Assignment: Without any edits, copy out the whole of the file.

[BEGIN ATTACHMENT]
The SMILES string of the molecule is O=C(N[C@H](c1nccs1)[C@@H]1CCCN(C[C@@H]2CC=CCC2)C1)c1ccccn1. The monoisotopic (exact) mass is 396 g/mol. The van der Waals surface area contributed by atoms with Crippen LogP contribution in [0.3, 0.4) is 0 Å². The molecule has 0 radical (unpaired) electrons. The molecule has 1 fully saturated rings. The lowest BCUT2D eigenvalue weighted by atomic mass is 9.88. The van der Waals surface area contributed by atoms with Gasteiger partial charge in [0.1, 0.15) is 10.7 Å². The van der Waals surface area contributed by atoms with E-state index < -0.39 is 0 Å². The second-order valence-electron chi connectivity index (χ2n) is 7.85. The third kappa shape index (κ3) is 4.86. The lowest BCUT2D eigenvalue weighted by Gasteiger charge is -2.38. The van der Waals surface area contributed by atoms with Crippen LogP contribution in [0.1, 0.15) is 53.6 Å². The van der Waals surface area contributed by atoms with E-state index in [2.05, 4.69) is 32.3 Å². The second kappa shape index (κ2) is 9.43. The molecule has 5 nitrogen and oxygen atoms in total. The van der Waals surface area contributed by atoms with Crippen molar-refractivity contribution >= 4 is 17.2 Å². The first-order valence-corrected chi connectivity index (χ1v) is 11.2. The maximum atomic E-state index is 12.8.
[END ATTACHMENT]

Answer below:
The SMILES string of the molecule is O=C(N[C@H](c1nccs1)[C@@H]1CCCN(C[C@@H]2CC=CCC2)C1)c1ccccn1. The monoisotopic (exact) mass is 396 g/mol. The van der Waals surface area contributed by atoms with Crippen LogP contribution in [0.3, 0.4) is 0 Å². The molecule has 0 radical (unpaired) electrons. The molecule has 1 fully saturated rings. The lowest BCUT2D eigenvalue weighted by atomic mass is 9.88. The van der Waals surface area contributed by atoms with Gasteiger partial charge in [0.1, 0.15) is 10.7 Å². The van der Waals surface area contributed by atoms with E-state index < -0.39 is 0 Å². The second-order valence-electron chi connectivity index (χ2n) is 7.85. The third kappa shape index (κ3) is 4.86. The lowest BCUT2D eigenvalue weighted by Gasteiger charge is -2.38. The van der Waals surface area contributed by atoms with Crippen LogP contribution in [0.1, 0.15) is 53.6 Å². The van der Waals surface area contributed by atoms with E-state index in [2.05, 4.69) is 32.3 Å². The second kappa shape index (κ2) is 9.43. The molecule has 5 nitrogen and oxygen atoms in total. The van der Waals surface area contributed by atoms with Crippen molar-refractivity contribution >= 4 is 17.2 Å². The first-order valence-corrected chi connectivity index (χ1v) is 11.2. The maximum atomic E-state index is 12.8.